Blair McMillen has established himself as one of the most versatile and sought-after young pianists today. The New York Times has described his playing as “brilliant,” “riveting,” and “prodigiously accomplished and exciting.” Recent appearances include the Metropolitan Museum of Art, Caramoor, Harvard University, Maverick Concerts, and Concerten Tot un Met (Amsterdam); concerto performances with American Ballet Theatre, and Miller Theatre’s 15th-anniversary “Piano Revolution” series. Equally at home in both new and traditional repertoire, McMillen recently gave the U.S. premiere of Frederic Rzewski’s piano piece “Dust,” and he presented a critically acclaimed recital at Columbia University featuring keyboard music from the late 14th-century Codex Faenza. A solo CD, Soundings, with music by Liszt, Scriabin, Copland, and Debussy, was released in late 2004. In addition to Da Capo Mr. McMillen is pianist for the composer/performer collective counter) induction, as well as the downtown New York City-based Avian Orchestra. An active improviser and self-taught jazz pianist, he is currently on the faculty at Bard College.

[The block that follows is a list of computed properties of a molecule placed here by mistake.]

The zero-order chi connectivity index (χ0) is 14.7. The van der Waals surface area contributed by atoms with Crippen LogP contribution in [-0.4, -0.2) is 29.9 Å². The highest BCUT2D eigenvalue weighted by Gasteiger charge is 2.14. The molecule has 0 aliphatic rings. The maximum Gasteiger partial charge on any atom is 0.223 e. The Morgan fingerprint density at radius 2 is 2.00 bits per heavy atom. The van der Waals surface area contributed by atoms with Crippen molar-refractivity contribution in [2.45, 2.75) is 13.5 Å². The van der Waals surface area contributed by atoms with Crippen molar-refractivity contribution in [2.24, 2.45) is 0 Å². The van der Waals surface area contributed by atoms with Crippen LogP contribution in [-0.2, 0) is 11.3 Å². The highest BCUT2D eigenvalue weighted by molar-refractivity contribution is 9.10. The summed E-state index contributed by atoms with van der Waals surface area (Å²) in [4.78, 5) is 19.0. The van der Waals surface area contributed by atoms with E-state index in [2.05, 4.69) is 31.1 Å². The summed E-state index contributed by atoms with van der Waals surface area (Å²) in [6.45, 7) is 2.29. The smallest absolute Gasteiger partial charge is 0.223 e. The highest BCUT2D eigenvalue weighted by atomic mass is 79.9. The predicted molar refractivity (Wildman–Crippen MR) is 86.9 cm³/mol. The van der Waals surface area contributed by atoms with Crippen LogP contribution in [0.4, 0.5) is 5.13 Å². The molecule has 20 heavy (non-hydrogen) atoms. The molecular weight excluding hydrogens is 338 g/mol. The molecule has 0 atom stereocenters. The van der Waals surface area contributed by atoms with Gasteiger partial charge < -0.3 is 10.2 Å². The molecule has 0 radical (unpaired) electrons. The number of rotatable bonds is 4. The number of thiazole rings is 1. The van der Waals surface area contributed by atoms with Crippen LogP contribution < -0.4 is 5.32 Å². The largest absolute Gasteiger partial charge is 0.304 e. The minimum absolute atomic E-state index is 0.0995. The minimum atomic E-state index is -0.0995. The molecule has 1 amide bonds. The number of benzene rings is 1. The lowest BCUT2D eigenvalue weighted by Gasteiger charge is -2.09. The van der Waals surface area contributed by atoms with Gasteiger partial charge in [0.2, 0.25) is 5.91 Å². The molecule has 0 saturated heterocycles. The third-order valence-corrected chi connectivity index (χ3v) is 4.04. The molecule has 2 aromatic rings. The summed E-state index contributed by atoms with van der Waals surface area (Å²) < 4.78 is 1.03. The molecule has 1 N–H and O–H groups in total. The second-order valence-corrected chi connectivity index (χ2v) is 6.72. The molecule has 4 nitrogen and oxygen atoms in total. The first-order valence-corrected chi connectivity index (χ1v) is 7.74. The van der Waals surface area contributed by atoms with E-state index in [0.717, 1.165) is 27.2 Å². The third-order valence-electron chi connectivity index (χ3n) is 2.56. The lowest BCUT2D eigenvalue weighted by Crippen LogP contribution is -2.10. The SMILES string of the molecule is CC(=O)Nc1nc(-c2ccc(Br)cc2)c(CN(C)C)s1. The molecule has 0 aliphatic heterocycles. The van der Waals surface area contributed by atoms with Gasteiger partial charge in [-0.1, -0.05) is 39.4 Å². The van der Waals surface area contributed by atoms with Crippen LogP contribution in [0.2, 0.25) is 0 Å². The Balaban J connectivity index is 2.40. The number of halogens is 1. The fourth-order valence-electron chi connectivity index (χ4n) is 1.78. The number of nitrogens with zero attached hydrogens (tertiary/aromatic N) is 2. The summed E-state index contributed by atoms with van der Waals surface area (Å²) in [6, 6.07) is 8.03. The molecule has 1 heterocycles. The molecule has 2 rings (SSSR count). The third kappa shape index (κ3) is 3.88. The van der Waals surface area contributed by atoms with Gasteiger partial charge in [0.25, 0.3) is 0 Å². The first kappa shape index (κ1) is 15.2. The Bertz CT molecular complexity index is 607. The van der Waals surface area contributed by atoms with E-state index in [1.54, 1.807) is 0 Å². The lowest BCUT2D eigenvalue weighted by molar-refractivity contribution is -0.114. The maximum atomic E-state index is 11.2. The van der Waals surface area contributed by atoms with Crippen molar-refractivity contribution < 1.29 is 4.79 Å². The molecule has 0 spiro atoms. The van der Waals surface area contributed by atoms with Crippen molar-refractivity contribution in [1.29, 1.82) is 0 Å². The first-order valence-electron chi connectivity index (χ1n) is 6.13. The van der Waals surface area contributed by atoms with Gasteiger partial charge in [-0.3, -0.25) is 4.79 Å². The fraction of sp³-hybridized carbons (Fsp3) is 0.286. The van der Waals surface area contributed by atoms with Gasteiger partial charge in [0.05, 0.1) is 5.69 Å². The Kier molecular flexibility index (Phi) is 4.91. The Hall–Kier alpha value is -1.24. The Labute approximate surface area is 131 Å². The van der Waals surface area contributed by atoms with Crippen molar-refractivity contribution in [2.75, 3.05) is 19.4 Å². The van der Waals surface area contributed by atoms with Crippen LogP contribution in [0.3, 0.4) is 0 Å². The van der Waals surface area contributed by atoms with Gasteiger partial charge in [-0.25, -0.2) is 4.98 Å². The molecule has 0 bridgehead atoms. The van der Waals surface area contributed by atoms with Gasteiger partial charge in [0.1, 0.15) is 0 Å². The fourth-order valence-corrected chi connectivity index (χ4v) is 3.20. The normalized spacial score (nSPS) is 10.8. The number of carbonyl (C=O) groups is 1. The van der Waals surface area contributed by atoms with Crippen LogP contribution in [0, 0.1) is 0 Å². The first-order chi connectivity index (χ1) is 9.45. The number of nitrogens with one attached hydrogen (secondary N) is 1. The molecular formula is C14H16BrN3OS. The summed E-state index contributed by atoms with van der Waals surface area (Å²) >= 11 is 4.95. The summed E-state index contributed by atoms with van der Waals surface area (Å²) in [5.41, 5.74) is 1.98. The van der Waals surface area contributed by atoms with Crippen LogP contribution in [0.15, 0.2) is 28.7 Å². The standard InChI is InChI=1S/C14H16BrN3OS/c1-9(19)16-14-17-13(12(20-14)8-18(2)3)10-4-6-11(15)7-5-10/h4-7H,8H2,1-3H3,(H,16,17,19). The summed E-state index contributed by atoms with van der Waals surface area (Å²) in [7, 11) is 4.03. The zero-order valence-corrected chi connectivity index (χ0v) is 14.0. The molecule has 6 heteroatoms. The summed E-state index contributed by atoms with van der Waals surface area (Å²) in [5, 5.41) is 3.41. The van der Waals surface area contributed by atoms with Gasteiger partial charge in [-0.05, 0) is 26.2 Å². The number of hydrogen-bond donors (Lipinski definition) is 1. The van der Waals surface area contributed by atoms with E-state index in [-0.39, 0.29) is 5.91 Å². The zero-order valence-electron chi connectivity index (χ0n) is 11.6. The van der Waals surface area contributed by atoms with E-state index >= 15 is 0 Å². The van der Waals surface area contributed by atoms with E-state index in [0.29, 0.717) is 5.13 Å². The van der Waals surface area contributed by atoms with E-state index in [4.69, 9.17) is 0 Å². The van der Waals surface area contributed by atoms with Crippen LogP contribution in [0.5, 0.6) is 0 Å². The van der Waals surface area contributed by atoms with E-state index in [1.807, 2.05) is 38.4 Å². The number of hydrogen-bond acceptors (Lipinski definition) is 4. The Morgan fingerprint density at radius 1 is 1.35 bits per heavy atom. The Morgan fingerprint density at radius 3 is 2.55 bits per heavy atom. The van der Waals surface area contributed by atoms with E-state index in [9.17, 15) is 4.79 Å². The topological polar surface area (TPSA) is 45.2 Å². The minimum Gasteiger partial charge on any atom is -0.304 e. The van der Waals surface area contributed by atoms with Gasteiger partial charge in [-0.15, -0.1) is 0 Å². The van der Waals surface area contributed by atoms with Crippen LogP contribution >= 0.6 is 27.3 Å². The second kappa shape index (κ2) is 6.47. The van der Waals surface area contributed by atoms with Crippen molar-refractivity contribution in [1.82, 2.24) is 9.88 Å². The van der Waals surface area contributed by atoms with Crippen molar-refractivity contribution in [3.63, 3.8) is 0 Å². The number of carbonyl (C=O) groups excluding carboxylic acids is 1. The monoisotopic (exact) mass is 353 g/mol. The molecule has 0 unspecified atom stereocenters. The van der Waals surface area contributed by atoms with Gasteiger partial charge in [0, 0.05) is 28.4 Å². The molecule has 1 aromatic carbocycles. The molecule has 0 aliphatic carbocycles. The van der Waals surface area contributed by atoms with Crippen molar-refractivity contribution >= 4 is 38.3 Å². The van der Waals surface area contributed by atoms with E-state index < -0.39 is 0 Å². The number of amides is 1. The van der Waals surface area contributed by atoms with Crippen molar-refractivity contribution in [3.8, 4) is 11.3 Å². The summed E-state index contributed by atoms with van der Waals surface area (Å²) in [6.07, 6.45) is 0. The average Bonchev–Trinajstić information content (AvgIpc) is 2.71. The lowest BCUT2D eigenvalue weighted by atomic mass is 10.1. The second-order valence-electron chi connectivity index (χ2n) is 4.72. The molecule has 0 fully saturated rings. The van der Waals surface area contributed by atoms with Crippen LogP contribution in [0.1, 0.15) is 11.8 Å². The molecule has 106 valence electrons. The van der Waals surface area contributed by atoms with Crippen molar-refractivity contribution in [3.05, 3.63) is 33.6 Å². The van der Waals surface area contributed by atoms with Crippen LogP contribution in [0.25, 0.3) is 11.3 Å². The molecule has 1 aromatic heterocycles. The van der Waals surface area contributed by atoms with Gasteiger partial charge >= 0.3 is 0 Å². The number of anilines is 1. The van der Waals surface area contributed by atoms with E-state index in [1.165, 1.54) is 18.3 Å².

Patricia Spencer’s recital in Moscow for the Alternativa Festival (October 2002) was a fresh highlight in a career devoted to new music. Her highly acclaimed premiere of Shulamit Ran’s flute concerto, Voices, for the 2000 National Flute Association convention, is one previous highlight. For the Sonic Boom Festival in the fall of 2001, she premiered solo flute works by Louis Karchin and Eugene Lee to audience and critical praise. As a soloist and as a flutist with the Da Capo Chamber Players, she has toured throughout the United States and abroad, including solo performances at the 1999 International Computer Music Conference in Beijing, China. An exciting repertoire of pieces has been written for her, including title works of her solo CD, Thea Musgrave’s Narcissus and Judith Shatin’s Kairos (Neuma Records). An earlier CD, with pianist Linda Hall, features Boulez’s Sonatine along with works by Carter, Perle, Korde, Talma, Martirano, Kreiger, and Jaffe. Both CDs have been greeted with rave reviews from Fanfare and the American Record Guide. Spencer has received awards from the National Endowment for the Arts, Mary Flagler Cary Trust, and the Aaron Copland Fund for Music for her solo recordings and commissioning projects. As a recitalist and as a Da Capo member, she has commissioned more than 80 solo, duo, and chamber works for flute. A graduate of the Oberlin Conservatory, where she was a student of Robert Willoughby, Spencer continued her studies with Marcel Moyse, John Wummer, and Josef Marx. She teaches flute and chamber music at Bard College and Hofstra University.